Yes. You have to go deep inside and find the passion that sets your dreams in motion. Some people need a mentor to motivate them and some find the magic that makes their souls soar all on their own.
You say you are working to help support others to get the most from their lives. How do you do that?
The key is to find the elixir within that catalyzes your dreams. I work as a life empowerment coach, share my philosophy in workshops and through blogs and also have a book in the works. When I hear from others about how my journey has given them permission to dismantle their own excuses and fears and go after their dreams, that enriches my life beyond measure.
Greta, I love to post inspirational quotes and affirmations around my home. They help to keep me inspired. What are some of your favorites?
I have many, but the ones I try to live by are...
You are the master of your destiny.
Don't let age or any limitations keep you from going passionately after your dreams.
Words you seem to embody, for sure. Do you have role models you look up to?
Since I was very young I have been drawn to the universal wisdom of numerous mentors, especially Joseph Campbell, Inayat Khan and Ram Das whose enlightenment have illuminated my journey to serve others. I find daily inspiration in people, my family, art, nature and life itself.
And how about your tenacity? How do you keep finding the motivation to train because I'm sure that takes time and effort.
I sometimes have to push myself to get going like everyone else. What I have learned however, is that after 20 minutes of training the endorphins kick in and then I don't want to stop. Inertia is a basic principle of physics. Matter at rest wants to stay at rest and matter in motion wants to stay in motion. Another way I motivate myself is by videotaping my combinations and reviewing them after each run. I see so much that I would like to improve on that it drives me to repeat the pass until I have achieve it.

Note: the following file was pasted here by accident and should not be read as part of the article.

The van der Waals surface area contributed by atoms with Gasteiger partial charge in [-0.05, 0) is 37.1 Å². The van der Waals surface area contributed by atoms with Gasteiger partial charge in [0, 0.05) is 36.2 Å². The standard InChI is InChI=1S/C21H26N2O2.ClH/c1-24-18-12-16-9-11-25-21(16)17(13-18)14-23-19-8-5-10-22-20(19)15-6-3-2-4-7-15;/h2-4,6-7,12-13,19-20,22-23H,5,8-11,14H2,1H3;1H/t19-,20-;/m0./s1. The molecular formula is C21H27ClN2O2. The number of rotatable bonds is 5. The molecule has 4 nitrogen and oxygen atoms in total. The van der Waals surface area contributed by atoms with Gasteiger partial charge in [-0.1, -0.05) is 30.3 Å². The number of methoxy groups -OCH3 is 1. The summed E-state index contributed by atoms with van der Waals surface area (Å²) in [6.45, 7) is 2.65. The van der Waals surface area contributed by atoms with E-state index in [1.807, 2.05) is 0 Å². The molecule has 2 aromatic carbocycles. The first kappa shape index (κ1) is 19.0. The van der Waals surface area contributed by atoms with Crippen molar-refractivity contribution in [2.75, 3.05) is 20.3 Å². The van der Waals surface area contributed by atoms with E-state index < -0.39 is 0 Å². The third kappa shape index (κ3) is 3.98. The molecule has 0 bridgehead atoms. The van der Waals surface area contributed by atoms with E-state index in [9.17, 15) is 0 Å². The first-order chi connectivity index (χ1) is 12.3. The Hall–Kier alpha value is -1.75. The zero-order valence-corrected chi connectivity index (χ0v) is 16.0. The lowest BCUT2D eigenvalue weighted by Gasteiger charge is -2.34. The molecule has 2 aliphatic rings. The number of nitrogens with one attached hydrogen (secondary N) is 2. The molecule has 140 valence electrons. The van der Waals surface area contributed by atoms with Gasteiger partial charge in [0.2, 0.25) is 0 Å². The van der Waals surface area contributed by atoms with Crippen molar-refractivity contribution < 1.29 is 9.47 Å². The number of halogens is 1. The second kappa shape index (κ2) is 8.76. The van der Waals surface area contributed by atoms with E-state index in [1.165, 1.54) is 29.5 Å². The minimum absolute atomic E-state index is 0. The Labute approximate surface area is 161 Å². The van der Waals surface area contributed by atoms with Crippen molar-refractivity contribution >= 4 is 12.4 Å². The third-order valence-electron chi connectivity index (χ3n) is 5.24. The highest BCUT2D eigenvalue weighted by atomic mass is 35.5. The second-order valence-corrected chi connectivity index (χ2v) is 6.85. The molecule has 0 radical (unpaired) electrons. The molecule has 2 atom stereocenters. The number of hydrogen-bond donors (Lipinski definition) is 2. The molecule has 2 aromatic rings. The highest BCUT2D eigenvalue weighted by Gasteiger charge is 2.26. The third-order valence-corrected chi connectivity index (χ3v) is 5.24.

I love the physics reference! That's so true. It's not like one day we just wake up and feel like making all the right choices. We have to find internal motivation. Sometimes that might look like one foot in front of the other.
Greta, I definitely sense an inner peace with you. Do you meditate?
I started meditating in my early 20's and it gave me the tools to bring that inner peace more deeply into my daily existence by centering. When I perform I find my center and focus on breathing in through the solar plexus and out through the heart. It is only by connecting with the heart center that I can bring my story line, which is always about transformation, to life.
I am a pretty big propent of clean, plant-based living, since it made such a difference in my health. If you don't mind sharing, what does your diet look like?
My husband is a fantastic cook and he creates wonderful meals following a modified Paleo diet of organic food and freshly caught fish when possible. To keep inflammation down we follow a gluten-free diet that eliminates wheat floor, sugar and corn. I don't have an issue with dairy so I enjoy a little cheese, a glass of cabernet and a small piece of dark chocolate now and then.
Sounds perfect. Thank you for your time, Greta!
What do you do to stay inspired? Share in a comment below.